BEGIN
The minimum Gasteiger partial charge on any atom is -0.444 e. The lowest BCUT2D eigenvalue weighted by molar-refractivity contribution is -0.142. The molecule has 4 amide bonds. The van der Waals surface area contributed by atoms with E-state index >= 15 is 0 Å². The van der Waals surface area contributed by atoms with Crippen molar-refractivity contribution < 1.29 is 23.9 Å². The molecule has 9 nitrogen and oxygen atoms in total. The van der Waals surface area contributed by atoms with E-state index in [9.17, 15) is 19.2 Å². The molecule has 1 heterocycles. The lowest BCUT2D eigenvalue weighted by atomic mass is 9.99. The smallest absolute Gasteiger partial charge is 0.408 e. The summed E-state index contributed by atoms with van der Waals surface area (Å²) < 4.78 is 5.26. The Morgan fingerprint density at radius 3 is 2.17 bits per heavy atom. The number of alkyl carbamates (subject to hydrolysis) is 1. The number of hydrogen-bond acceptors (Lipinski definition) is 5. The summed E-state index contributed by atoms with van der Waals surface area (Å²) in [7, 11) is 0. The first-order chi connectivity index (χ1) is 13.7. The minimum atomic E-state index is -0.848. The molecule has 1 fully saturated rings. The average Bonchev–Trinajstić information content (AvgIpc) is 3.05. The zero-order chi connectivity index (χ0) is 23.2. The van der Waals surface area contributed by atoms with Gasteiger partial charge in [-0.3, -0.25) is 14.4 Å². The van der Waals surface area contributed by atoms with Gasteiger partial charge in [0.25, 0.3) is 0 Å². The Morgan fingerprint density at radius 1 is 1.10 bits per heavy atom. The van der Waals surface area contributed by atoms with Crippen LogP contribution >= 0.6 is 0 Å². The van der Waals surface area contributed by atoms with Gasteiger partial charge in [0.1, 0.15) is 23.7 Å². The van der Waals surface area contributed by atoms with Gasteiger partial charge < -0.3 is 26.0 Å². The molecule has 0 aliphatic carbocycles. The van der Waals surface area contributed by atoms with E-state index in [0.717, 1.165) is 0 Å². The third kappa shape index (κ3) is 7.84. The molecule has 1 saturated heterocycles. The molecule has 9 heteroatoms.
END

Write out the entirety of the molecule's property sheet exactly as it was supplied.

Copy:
The minimum Gasteiger partial charge on any atom is -0.444 e. The lowest BCUT2D eigenvalue weighted by molar-refractivity contribution is -0.142. The molecule has 4 amide bonds. The van der Waals surface area contributed by atoms with E-state index >= 15 is 0 Å². The van der Waals surface area contributed by atoms with Crippen molar-refractivity contribution < 1.29 is 23.9 Å². The molecule has 9 nitrogen and oxygen atoms in total. The van der Waals surface area contributed by atoms with E-state index in [9.17, 15) is 19.2 Å². The molecule has 1 heterocycles. The lowest BCUT2D eigenvalue weighted by atomic mass is 9.99. The smallest absolute Gasteiger partial charge is 0.408 e. The summed E-state index contributed by atoms with van der Waals surface area (Å²) < 4.78 is 5.26. The Morgan fingerprint density at radius 3 is 2.17 bits per heavy atom. The number of alkyl carbamates (subject to hydrolysis) is 1. The number of hydrogen-bond acceptors (Lipinski definition) is 5. The summed E-state index contributed by atoms with van der Waals surface area (Å²) in [7, 11) is 0. The first-order chi connectivity index (χ1) is 13.7. The minimum atomic E-state index is -0.848. The molecule has 1 fully saturated rings. The average Bonchev–Trinajstić information content (AvgIpc) is 3.05. The zero-order chi connectivity index (χ0) is 23.2. The van der Waals surface area contributed by atoms with Gasteiger partial charge in [-0.3, -0.25) is 14.4 Å². The van der Waals surface area contributed by atoms with Gasteiger partial charge in [0.25, 0.3) is 0 Å². The Morgan fingerprint density at radius 1 is 1.10 bits per heavy atom. The van der Waals surface area contributed by atoms with Crippen LogP contribution >= 0.6 is 0 Å². The van der Waals surface area contributed by atoms with Gasteiger partial charge in [0.1, 0.15) is 23.7 Å². The van der Waals surface area contributed by atoms with Gasteiger partial charge < -0.3 is 26.0 Å². The molecule has 0 aliphatic carbocycles. The van der Waals surface area contributed by atoms with E-state index in [0.717, 1.165) is 0 Å². The third kappa shape index (κ3) is 7.84. The molecule has 1 saturated heterocycles. The molecule has 9 heteroatoms.